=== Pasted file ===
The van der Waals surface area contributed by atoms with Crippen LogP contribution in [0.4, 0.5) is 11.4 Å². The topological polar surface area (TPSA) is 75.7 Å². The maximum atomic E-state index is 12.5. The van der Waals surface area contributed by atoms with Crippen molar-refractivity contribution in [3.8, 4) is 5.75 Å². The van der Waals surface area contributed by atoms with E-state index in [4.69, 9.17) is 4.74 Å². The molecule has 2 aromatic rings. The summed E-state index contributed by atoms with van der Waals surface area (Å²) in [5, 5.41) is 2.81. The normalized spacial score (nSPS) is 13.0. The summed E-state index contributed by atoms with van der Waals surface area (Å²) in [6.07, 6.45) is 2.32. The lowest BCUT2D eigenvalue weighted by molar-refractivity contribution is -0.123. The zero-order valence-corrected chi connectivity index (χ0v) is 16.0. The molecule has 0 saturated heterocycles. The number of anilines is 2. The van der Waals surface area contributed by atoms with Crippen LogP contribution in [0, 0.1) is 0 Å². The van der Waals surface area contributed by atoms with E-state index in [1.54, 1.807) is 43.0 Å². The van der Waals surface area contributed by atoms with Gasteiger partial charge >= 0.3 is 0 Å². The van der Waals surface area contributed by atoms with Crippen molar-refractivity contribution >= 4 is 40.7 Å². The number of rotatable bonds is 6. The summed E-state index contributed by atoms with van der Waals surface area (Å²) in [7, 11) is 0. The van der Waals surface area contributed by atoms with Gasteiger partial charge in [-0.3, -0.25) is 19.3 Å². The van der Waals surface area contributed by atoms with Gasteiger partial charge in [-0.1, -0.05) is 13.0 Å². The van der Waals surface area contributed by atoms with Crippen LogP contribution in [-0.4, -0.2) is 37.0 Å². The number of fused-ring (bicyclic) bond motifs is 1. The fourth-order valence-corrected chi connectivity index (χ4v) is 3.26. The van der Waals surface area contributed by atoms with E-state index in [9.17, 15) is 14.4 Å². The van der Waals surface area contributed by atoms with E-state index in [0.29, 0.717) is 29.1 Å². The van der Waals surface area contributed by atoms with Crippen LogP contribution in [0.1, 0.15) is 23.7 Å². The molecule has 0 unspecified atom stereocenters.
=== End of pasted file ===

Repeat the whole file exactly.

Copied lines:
The van der Waals surface area contributed by atoms with Crippen LogP contribution in [0.4, 0.5) is 11.4 Å². The topological polar surface area (TPSA) is 75.7 Å². The maximum atomic E-state index is 12.5. The van der Waals surface area contributed by atoms with Crippen molar-refractivity contribution in [3.8, 4) is 5.75 Å². The van der Waals surface area contributed by atoms with E-state index in [4.69, 9.17) is 4.74 Å². The molecule has 2 aromatic rings. The summed E-state index contributed by atoms with van der Waals surface area (Å²) in [5, 5.41) is 2.81. The normalized spacial score (nSPS) is 13.0. The summed E-state index contributed by atoms with van der Waals surface area (Å²) in [6.07, 6.45) is 2.32. The lowest BCUT2D eigenvalue weighted by molar-refractivity contribution is -0.123. The zero-order valence-corrected chi connectivity index (χ0v) is 16.0. The molecule has 0 saturated heterocycles. The number of anilines is 2. The van der Waals surface area contributed by atoms with Crippen LogP contribution in [0, 0.1) is 0 Å². The van der Waals surface area contributed by atoms with E-state index in [1.54, 1.807) is 43.0 Å². The van der Waals surface area contributed by atoms with Gasteiger partial charge >= 0.3 is 0 Å². The van der Waals surface area contributed by atoms with Crippen molar-refractivity contribution >= 4 is 40.7 Å². The number of rotatable bonds is 6. The summed E-state index contributed by atoms with van der Waals surface area (Å²) in [7, 11) is 0. The van der Waals surface area contributed by atoms with Gasteiger partial charge in [-0.3, -0.25) is 19.3 Å². The van der Waals surface area contributed by atoms with Gasteiger partial charge in [-0.1, -0.05) is 13.0 Å². The van der Waals surface area contributed by atoms with Crippen LogP contribution in [-0.4, -0.2) is 37.0 Å². The number of fused-ring (bicyclic) bond motifs is 1. The fourth-order valence-corrected chi connectivity index (χ4v) is 3.26. The van der Waals surface area contributed by atoms with E-state index in [9.17, 15) is 14.4 Å². The van der Waals surface area contributed by atoms with E-state index in [0.29, 0.717) is 29.1 Å². The van der Waals surface area contributed by atoms with Crippen LogP contribution in [0.1, 0.15) is 23.7 Å². The molecule has 0 unspecified atom stereocenters.